Equine viral arteritis (EVA) is a contagious disease that affects horses, ponies and donkeys.
The clinical signs usually show up 3 to 14 days after the animal is infected and they can be more or less severe. In some cases, clinical signs are so mild that they will not be detected and some animals may not show any signs at all (carriers).
This condition can cause fever, depression, lethargy, nasal discharge, inflammation around the eyes (conjunctivitis), oedema (swelling) of the testicles or udder and around the limbs, which leads to a stiff movement. The virus involved may also cause abortion in pregnant mares and if infected, young foals can suffer from severe respiratory disease.
EVA is transmitted through mating or through artificial insemination, through contact with aborted foetuses or by inhalation of infected respiratory secretions of infected animals. In many carrier stallions the disease is only detected when mares start showing signs of infection.
Once affected horses recover from this condition, they are immune to the disease for the rest of their life. It is estimated that about a third of infected stallions are likely to become permanent carriers.On the other hand, it has not been confirmed that fully recovered mares, geldings and immature colts are able to transmit the disease.
EVA is not very common in the UK and most outbreaks involved imported horses. However, it is a notifiable disease if you notice the previously mentioned signs in stallions and in maresthat have mated or have been inseminated in the past 14 days. If you suspect EVA is a possible cause you are required by law to report your suspicions to the Animal and Plant Health Agency (APHA)
. Make sure you keep the horse isolated from other horses until a vet confirms or dismisses these suspicions.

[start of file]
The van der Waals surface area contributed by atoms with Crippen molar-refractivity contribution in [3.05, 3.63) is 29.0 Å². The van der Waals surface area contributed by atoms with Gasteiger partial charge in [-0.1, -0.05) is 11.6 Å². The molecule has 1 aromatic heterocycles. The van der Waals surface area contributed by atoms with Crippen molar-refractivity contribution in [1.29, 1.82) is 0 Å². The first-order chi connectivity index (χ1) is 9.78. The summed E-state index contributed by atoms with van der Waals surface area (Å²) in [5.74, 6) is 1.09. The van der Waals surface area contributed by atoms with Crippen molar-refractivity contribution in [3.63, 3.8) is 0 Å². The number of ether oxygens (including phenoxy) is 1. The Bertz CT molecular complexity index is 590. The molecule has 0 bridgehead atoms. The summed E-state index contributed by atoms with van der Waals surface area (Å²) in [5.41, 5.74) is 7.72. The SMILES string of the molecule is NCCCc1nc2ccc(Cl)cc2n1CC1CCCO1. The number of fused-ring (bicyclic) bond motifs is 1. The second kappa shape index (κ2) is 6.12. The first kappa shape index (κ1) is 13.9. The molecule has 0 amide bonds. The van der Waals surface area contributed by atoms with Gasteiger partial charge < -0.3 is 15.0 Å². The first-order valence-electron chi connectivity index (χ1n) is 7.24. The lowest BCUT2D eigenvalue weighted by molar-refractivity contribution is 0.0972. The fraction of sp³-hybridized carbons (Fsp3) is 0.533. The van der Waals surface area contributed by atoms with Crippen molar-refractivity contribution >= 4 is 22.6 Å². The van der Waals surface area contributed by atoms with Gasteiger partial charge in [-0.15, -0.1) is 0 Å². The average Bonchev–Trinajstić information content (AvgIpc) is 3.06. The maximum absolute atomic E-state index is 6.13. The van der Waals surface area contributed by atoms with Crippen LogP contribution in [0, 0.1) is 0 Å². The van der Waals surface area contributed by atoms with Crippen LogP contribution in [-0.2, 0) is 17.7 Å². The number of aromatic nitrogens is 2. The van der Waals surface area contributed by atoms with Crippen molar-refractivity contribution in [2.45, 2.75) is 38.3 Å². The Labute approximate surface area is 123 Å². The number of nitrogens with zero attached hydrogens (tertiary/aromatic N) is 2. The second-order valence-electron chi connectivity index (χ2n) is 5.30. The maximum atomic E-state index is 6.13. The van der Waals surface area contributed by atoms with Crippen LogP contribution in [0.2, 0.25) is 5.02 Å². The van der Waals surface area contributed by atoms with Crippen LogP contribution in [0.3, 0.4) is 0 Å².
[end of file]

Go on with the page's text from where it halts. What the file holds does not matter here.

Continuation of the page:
The best way to avoid disease outbreaks is through prevention. Make sure all new horses remain isolated for 2 or 3 weeks before allowing them to be in contact with the rest of your horses.
Stallions and teasers should be tested for Eva. This is done through a blood test and animals will have a positive test result if they are infected. However, the test will also be positive if the stallion has been vaccinated against the disease or if it had the disease in the past and therefore can still transmit the virus.
In order to clarify if a horse is positive because the virus is active or if it is positive because it was previously vaccinated, a second test taken 10 to 14 days later will detect if the infection is active. If the blood test is positive and there is no proof that the positive result is due to vaccination, then the semen of the stallion in question must be tested to prove that it is not infected with the virus. It is also recommended not to use fresh, chilled or frozen semen for insemination that has not been tested for EVA.
Mares should take the test after January 1st and take it again within 28 days of them entering a stud/AI Centre to prove that they are not currently infected with the disease.
Please remember that infected horses should remain separated from other horses for at least three weeks after recovering from this disease.
All interested horse owners can find more information and recommendations in the Codes of Practice, published by the Horseracing Betting Levy Board each year. To have access to these codes please click on the link below:
It is very important to raise awareness about this disease since it has an incredibly high potential to be transmitted between horses.
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